It is no exaggeration that today, a company’s most valuable asset is often its brand. Large national and multinational companies routinely invest hundreds of millions of dollars in building, protecting and growing their brands. But it is not just huge firms with deep pockets that benefit from having strong brand identities. Small and mid-sized marketers also benefit from a coherent visual and verbal identity. In the absence of a sizeable marketing budget, an integrated brand identity program is the single most cost-effective way for firms to maximize their impact in the marketplace—and in the minds of their customers.
But what constitutes a successful brand identity effort? Here are four basic principles to keep in mind.
One. A brand strategy is a business strategy
Once upon a time, a brand strategy was an add-on to organizational strategy. It was often regarded as a discretionary cost, or province of the marketing department. No more. Today, a brand is often the most valuable asset a business owns. They are increasingly seen as drivers and influencers of organizational strategy.
Not just for business
Interestingly, the concept of branding has become increasingly important in the political, not-for-profit and NGO arenas. After all, every organization has its “consumers” of some kind. These can be consuming audiences, influencing audiences or even internal audiences. The point is, all these audiences need to be engaged by the brand, whether it is a product, service, corporate or not-for-profit, in order to fulfill its potential.
Two. Creativity matters
To be successful, a brand needs to connect emotionally with its audience. Left-brain marketers usually find it easier to concentrate on the more rational and quantifiable aspects of a brand’s contribution to a business. The more creative, visual and verbal elements of a brand, unfortunately, are often taken less seriously. Yet, it is these very elements that will engage and inspire people.
Using both sides of the brain
It is equally important for right-brain creatives not to dismiss the more rigorous and measurable strategic thinking. Otherwise, they risk isolating their efforts and losing touch with the business requirements of the clients. Today, it’s not enough to be creative for creativity’s sake or just look good. Creative communication skills have to solve real world business challenges, but effective communication at some point needs to take a leap into the realm of intuition and artistry.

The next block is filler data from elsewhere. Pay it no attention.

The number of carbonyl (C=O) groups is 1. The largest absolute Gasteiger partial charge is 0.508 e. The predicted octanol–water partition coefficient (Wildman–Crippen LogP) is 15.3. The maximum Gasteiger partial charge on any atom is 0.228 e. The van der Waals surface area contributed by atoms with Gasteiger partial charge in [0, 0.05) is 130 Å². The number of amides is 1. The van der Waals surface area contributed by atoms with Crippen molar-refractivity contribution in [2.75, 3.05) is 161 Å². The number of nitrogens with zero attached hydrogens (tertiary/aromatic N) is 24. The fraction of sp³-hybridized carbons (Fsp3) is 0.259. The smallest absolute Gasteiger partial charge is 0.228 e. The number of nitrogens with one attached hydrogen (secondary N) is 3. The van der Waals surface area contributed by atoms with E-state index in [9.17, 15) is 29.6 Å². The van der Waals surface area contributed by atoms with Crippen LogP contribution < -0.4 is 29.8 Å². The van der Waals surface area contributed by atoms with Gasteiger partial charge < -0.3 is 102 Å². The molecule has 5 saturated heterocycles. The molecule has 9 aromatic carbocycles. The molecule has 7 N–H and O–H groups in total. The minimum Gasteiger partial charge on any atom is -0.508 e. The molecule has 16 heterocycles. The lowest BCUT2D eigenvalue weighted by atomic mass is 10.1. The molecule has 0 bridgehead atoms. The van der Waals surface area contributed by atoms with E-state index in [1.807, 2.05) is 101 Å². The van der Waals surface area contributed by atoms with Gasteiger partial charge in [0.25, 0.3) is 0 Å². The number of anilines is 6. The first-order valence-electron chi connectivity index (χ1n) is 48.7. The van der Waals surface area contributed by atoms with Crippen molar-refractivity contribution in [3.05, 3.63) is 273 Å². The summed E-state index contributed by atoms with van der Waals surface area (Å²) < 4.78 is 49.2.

Three. Brand identity is more than cosmetic surgery
While brands speak to the hearts and mind, brand identity is the tangible and appeals to the senses. It supports, expresses, communicates, synthesizes and visualizes the brand. But if it is treated as a cosmetic exercise only, and regarded merely as a new name/logo, stationery and possibly a new ad campaign, then it will have only a superficial effect at best.
The goal is brand coherence
Indeed, if a mere cosmetic approach is applied to make a bad or confused organization look more attractive, it is easy to see why these so-called “rebranding” efforts encourage such cynicism. Unless the external communication truly reflects the internal qualities, values and practices of an organization, it is more likely to alienate your audience when the expectation doesn’t match the experience.
Four. Actions speak louder than logos
A common mistake that organizations make is the assumption that once a company has a new brand identity, the hard work has been accomplished. In reality, the whole process is really just beginning.
A good identity does not guarantee success. The best companies have a commitment to quality and to seizing every opportunity to grow their brand. An effective brand identity expresses the expectation of what the company stands for—it is the graphic representation of the promise to the customer. It’s where the dialogue begins.
It’s up to you.
In short, how a customer experiences your brand—from the way the phone is answered to the quality of the product or service—creates an impression. And the nature of that impression is often what determines whether you are building your
business, or undermining it.